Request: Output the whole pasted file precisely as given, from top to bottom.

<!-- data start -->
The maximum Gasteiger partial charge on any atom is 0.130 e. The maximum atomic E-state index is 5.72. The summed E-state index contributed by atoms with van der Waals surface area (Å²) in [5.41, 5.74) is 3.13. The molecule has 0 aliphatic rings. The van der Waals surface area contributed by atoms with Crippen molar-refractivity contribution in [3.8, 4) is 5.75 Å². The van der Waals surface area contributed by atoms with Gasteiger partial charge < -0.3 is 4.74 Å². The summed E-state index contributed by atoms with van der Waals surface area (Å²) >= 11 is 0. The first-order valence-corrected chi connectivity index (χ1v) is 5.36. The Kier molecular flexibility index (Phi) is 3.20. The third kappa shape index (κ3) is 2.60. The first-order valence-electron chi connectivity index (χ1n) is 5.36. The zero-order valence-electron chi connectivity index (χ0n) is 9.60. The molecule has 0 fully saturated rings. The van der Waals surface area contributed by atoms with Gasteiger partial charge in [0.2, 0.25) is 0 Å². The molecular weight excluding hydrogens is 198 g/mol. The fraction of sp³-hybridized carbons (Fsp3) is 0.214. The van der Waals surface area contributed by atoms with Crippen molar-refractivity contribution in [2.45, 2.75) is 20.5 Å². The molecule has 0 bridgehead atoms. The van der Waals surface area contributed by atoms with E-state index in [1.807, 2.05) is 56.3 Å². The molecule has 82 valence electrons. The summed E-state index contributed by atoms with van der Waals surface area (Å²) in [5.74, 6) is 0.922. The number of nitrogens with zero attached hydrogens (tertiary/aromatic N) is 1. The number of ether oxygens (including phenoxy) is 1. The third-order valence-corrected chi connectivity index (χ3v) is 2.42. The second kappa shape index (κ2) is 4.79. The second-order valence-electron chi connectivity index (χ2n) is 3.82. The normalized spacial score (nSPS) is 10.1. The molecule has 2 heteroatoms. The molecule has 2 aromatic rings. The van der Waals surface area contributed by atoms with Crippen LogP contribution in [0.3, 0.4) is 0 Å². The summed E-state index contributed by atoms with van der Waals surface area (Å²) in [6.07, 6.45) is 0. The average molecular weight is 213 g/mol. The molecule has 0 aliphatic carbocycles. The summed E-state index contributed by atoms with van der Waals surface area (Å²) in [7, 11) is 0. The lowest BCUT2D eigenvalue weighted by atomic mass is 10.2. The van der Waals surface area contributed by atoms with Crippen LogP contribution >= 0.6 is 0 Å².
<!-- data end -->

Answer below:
The maximum Gasteiger partial charge on any atom is 0.130 e. The maximum atomic E-state index is 5.72. The summed E-state index contributed by atoms with van der Waals surface area (Å²) in [5.41, 5.74) is 3.13. The molecule has 0 aliphatic rings. The van der Waals surface area contributed by atoms with Crippen molar-refractivity contribution in [3.8, 4) is 5.75 Å². The van der Waals surface area contributed by atoms with Gasteiger partial charge < -0.3 is 4.74 Å². The summed E-state index contributed by atoms with van der Waals surface area (Å²) >= 11 is 0. The first-order valence-corrected chi connectivity index (χ1v) is 5.36. The Kier molecular flexibility index (Phi) is 3.20. The third kappa shape index (κ3) is 2.60. The first-order valence-electron chi connectivity index (χ1n) is 5.36. The zero-order valence-electron chi connectivity index (χ0n) is 9.60. The molecule has 0 fully saturated rings. The van der Waals surface area contributed by atoms with Gasteiger partial charge in [0.2, 0.25) is 0 Å². The molecular weight excluding hydrogens is 198 g/mol. The fraction of sp³-hybridized carbons (Fsp3) is 0.214. The van der Waals surface area contributed by atoms with Crippen molar-refractivity contribution in [2.45, 2.75) is 20.5 Å². The molecule has 0 bridgehead atoms. The van der Waals surface area contributed by atoms with E-state index in [1.807, 2.05) is 56.3 Å². The molecule has 82 valence electrons. The summed E-state index contributed by atoms with van der Waals surface area (Å²) in [5.74, 6) is 0.922. The number of nitrogens with zero attached hydrogens (tertiary/aromatic N) is 1. The number of ether oxygens (including phenoxy) is 1. The third-order valence-corrected chi connectivity index (χ3v) is 2.42. The second kappa shape index (κ2) is 4.79. The second-order valence-electron chi connectivity index (χ2n) is 3.82. The normalized spacial score (nSPS) is 10.1. The molecule has 2 heteroatoms. The molecule has 2 aromatic rings. The van der Waals surface area contributed by atoms with Crippen LogP contribution in [0.3, 0.4) is 0 Å². The summed E-state index contributed by atoms with van der Waals surface area (Å²) in [6.07, 6.45) is 0. The average molecular weight is 213 g/mol. The molecule has 0 aliphatic carbocycles. The summed E-state index contributed by atoms with van der Waals surface area (Å²) in [7, 11) is 0. The lowest BCUT2D eigenvalue weighted by atomic mass is 10.2. The van der Waals surface area contributed by atoms with Crippen LogP contribution >= 0.6 is 0 Å².